Alan Pakula’s paranoid thriller “The Parallax View” (1975) reworked the Kennedy assassination into liberal myth. Joseph Frady, a newspaper reporter played by Warren Beatty, stumbles onto the mysterious corporation that has assassinated a promising Kennedy-style politician. Frady’s boss is poisoned, a friend’s houseboat is firebombed. When Frady figures out where the next assassination will take place, he tries to intervene, only to be killed and posthumously framed as the assassin himself. The movie closes with a Warren Commission-style tribunal ruling that Frady was “confused,” and any speculation that he did not act alone is conspiracy mongering. “Parallax View” was a model of liberal paranoia--a corporate monolith dedicated to murdering progressive hope and pinning the blame on the lone man who knew the truth.

“Taxi Driver” (1976), directed by Martin Scorcese, was also essentially about the Kennedy assassination. The title character, Travis Bickel is, like Lee Harvey Oswald, an ex-Marine. Superficially, he fits the profile of an assassin as developed by the National Commission on Violence--a misfit driven to kill by resentment, envy and mental instability. But, Bickel, as played by Robert DeNiro, is a man recoiling from the degradation of a permissive society. When he tries to help a young prostitute get off the streets, she spouts cliches of liberation. When he develops a crush on a pretty campaign worker, he discovers that she believes in her candidate, a handsome Kennedy-like fraud who does little more than intone meaningless slogans. Travis stalks the candidate but is thwarted by the Secret Service. He then turns on the young prostitute’s pimp and customers and, after a bloody rampage, winds up a hero in the tabloids. In “Taxi Driver,” a decadent America gets the assassin it deserves.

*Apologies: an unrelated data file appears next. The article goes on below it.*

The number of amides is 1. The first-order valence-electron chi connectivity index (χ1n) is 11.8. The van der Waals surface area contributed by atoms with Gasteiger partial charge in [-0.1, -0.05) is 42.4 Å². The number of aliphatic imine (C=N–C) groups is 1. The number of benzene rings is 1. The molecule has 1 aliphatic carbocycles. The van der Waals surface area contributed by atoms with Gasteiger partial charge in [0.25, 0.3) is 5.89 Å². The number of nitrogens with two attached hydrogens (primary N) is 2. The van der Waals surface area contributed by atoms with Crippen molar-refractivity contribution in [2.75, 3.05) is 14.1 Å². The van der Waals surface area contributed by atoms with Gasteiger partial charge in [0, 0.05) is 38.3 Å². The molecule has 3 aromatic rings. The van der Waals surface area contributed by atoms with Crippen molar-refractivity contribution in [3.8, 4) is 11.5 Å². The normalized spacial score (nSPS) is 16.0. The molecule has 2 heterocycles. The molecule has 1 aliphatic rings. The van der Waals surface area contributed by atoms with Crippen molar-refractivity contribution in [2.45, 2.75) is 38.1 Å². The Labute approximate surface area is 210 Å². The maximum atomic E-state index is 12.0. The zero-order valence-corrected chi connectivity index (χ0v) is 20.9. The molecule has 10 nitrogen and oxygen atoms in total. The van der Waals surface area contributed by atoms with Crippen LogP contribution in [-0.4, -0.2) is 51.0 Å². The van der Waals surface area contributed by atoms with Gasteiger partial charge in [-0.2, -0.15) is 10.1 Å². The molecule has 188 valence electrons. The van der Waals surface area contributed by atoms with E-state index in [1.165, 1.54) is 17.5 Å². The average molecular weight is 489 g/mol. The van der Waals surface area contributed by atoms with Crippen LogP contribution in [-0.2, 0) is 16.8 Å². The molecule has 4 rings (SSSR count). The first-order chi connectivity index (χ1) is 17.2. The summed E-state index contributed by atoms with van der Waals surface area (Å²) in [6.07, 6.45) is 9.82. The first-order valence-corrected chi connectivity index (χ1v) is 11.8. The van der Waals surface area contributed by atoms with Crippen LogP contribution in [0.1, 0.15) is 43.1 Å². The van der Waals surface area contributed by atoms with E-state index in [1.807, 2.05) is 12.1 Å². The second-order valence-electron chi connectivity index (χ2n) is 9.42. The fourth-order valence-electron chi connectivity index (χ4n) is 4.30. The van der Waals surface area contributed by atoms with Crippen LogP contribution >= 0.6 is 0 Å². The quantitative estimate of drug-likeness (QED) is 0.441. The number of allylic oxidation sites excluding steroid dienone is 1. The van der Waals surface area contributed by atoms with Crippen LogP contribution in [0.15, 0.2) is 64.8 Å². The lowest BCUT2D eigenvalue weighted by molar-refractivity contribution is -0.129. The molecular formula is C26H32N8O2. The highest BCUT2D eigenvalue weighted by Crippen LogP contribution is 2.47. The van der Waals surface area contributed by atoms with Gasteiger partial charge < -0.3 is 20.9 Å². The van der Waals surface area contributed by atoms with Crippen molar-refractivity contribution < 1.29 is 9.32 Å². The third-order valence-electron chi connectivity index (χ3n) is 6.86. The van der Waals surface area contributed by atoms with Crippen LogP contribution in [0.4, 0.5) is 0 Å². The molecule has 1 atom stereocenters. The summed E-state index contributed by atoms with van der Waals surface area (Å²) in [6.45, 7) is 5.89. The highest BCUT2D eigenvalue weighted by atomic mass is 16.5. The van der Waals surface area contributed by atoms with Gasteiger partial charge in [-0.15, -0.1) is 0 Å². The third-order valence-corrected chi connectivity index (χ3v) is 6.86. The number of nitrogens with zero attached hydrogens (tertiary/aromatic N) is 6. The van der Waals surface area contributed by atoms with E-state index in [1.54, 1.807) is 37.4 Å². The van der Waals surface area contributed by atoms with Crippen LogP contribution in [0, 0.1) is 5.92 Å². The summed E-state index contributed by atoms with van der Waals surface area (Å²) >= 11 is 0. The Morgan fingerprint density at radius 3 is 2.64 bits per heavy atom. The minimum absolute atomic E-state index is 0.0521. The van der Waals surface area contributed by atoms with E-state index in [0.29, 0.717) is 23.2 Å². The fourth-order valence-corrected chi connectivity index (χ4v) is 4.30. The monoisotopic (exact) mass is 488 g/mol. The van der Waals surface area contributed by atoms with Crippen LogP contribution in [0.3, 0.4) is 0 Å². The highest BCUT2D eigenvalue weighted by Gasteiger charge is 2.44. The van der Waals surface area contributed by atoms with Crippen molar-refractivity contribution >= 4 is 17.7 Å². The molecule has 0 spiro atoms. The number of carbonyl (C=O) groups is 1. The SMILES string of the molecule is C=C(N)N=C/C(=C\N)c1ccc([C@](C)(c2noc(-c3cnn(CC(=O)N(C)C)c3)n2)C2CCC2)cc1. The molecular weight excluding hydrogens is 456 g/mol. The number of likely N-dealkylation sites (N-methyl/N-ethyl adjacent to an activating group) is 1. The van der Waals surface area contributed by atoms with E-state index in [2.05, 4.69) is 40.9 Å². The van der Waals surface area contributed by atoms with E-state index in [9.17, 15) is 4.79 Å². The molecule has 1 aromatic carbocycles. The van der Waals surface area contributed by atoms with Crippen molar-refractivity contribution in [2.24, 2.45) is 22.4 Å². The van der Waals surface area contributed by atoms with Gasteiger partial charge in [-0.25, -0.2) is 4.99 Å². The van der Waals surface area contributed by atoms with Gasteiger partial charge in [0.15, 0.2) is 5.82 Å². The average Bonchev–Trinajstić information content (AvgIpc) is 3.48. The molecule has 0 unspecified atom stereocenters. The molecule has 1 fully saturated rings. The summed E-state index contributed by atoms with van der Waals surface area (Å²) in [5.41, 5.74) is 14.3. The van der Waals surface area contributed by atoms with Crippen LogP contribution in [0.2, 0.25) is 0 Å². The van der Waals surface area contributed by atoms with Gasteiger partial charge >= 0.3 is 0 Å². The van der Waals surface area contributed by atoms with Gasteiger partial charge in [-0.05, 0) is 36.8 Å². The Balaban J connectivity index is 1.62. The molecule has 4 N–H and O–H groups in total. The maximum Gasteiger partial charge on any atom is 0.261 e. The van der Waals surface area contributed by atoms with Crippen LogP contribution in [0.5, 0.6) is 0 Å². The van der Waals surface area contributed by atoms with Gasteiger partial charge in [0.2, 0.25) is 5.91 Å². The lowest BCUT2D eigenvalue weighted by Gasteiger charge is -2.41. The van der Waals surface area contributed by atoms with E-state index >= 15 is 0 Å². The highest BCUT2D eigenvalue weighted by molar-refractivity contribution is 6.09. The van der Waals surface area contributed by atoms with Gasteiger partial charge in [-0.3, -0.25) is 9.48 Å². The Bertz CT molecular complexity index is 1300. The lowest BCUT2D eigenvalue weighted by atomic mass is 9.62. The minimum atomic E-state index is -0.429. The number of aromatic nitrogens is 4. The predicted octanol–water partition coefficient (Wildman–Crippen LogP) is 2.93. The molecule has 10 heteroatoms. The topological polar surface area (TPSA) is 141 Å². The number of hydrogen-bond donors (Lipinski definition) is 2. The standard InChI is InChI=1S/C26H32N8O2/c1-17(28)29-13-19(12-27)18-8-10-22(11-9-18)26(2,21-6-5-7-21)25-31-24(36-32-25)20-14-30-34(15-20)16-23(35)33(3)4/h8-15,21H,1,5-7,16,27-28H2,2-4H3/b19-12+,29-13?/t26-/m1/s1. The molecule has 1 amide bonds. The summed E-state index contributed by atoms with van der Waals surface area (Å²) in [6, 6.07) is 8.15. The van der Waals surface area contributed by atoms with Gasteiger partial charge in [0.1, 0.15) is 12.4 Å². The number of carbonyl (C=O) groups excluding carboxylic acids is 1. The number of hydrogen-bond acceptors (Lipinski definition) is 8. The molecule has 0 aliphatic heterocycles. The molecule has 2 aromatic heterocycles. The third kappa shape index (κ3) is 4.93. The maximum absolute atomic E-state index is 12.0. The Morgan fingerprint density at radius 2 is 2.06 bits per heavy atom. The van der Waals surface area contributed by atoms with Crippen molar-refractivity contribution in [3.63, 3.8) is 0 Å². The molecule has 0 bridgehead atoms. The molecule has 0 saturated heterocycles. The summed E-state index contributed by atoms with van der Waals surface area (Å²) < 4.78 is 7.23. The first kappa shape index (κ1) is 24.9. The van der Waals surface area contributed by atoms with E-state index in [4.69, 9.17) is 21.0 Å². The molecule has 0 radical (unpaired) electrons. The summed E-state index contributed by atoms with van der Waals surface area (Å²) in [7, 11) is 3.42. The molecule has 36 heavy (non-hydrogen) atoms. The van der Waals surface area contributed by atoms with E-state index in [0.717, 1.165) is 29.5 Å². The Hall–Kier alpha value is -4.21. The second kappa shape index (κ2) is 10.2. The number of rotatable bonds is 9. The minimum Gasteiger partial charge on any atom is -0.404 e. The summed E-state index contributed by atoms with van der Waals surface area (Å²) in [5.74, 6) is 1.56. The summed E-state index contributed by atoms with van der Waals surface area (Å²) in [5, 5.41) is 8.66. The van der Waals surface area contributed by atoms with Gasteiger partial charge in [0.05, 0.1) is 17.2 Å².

In 1977, the House of Representatives responded to the pervasive mood of cynicism about government by reopening the investigation of the Kennedy assassination. In 1979, the House Special Committee on Assassinations concluded that unknown conspirators were responsible--a finding that only compounded the cynicism. “Next thing you know,” gibed Johnny Carson, “they’ll be blaming World War II on Hitler.”